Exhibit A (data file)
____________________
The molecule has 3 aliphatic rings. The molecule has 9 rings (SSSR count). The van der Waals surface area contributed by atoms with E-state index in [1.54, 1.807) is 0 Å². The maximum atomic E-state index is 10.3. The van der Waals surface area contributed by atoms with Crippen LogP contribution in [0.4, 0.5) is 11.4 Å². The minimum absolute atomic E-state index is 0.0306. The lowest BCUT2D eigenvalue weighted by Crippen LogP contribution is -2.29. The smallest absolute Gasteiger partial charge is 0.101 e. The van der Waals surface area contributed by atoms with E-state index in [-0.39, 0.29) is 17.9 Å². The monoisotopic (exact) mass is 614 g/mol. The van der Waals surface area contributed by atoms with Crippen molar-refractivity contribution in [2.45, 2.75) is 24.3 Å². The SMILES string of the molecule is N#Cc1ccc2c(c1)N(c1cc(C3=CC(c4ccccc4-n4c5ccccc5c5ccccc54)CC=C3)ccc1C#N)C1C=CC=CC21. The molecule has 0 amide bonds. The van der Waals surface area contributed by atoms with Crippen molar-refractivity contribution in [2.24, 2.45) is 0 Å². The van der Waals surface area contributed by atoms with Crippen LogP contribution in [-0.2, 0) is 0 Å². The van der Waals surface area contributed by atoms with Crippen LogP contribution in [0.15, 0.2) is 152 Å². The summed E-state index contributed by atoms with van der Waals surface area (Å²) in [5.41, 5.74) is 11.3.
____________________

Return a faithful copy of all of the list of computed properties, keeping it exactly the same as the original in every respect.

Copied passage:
The molecule has 3 aliphatic rings. The molecule has 9 rings (SSSR count). The van der Waals surface area contributed by atoms with E-state index in [1.54, 1.807) is 0 Å². The maximum atomic E-state index is 10.3. The van der Waals surface area contributed by atoms with Crippen LogP contribution in [0.4, 0.5) is 11.4 Å². The minimum absolute atomic E-state index is 0.0306. The lowest BCUT2D eigenvalue weighted by Crippen LogP contribution is -2.29. The smallest absolute Gasteiger partial charge is 0.101 e. The van der Waals surface area contributed by atoms with E-state index in [-0.39, 0.29) is 17.9 Å². The monoisotopic (exact) mass is 614 g/mol. The van der Waals surface area contributed by atoms with Crippen molar-refractivity contribution in [2.45, 2.75) is 24.3 Å². The SMILES string of the molecule is N#Cc1ccc2c(c1)N(c1cc(C3=CC(c4ccccc4-n4c5ccccc5c5ccccc54)CC=C3)ccc1C#N)C1C=CC=CC21. The molecule has 0 amide bonds. The van der Waals surface area contributed by atoms with Crippen molar-refractivity contribution in [2.24, 2.45) is 0 Å². The van der Waals surface area contributed by atoms with Crippen LogP contribution in [-0.2, 0) is 0 Å². The van der Waals surface area contributed by atoms with Crippen LogP contribution in [0.15, 0.2) is 152 Å². The summed E-state index contributed by atoms with van der Waals surface area (Å²) in [5.41, 5.74) is 11.3.